Loans to Chapter 11 Firms: Contract Design, Repayment Risk, and Pricing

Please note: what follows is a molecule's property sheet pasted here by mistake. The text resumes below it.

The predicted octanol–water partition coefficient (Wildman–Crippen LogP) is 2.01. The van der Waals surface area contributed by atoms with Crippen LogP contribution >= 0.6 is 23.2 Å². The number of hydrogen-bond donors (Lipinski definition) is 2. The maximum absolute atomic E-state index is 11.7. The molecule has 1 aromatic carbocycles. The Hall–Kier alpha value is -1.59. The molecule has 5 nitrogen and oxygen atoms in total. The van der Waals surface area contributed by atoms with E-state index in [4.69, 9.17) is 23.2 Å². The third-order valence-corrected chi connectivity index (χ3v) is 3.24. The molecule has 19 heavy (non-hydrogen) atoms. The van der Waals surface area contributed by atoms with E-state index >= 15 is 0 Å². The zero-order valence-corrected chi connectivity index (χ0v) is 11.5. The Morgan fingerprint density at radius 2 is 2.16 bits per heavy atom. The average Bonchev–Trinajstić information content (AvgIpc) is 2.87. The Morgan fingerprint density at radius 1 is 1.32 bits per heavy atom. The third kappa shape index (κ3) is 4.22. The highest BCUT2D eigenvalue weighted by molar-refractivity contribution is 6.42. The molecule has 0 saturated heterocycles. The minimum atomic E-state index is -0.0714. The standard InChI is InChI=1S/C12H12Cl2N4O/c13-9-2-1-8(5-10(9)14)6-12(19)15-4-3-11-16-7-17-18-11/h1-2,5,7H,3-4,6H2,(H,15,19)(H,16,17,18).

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With a hand-collected set of 545 debtor-in-possession (DIP) loan facilities for 2002–19, we show that these short-term loans are highly overcollateralized and contain a comprehensive set of restrictive covenants, mandatory prepayments, and restructuring milestones—all of which help produce a repayment risk near 0. Nevertheless, the all-in spread drawn averages 658 basis points—almost five times the average spread on matched investment-grade loans and nearly double the average spread on matched leveraged loans issued by highly risky firms outside of bankruptcy. Textual analysis of court documents shows lack of outside lenders’ participation in the loan solicitation process, but spreads are somewhat lower when outside interest is high. We discuss alternative interpretations of the high DIP loan spreads, ranging from monitoring-cost compensation to rent extraction as DIP loan providers with strong bargaining power share in the preservation of going-concern value helped by the last-resort loan. “The question this debtor had to ask, is: Is this [debtor-in-possession loan] better than a liquidation?” (Mark Ellenberg, in Kary [2009])“In the Great Recession default cycle, no [debtor-in-possession loans] defaulted.” (David Keisman, in Adler [2016])

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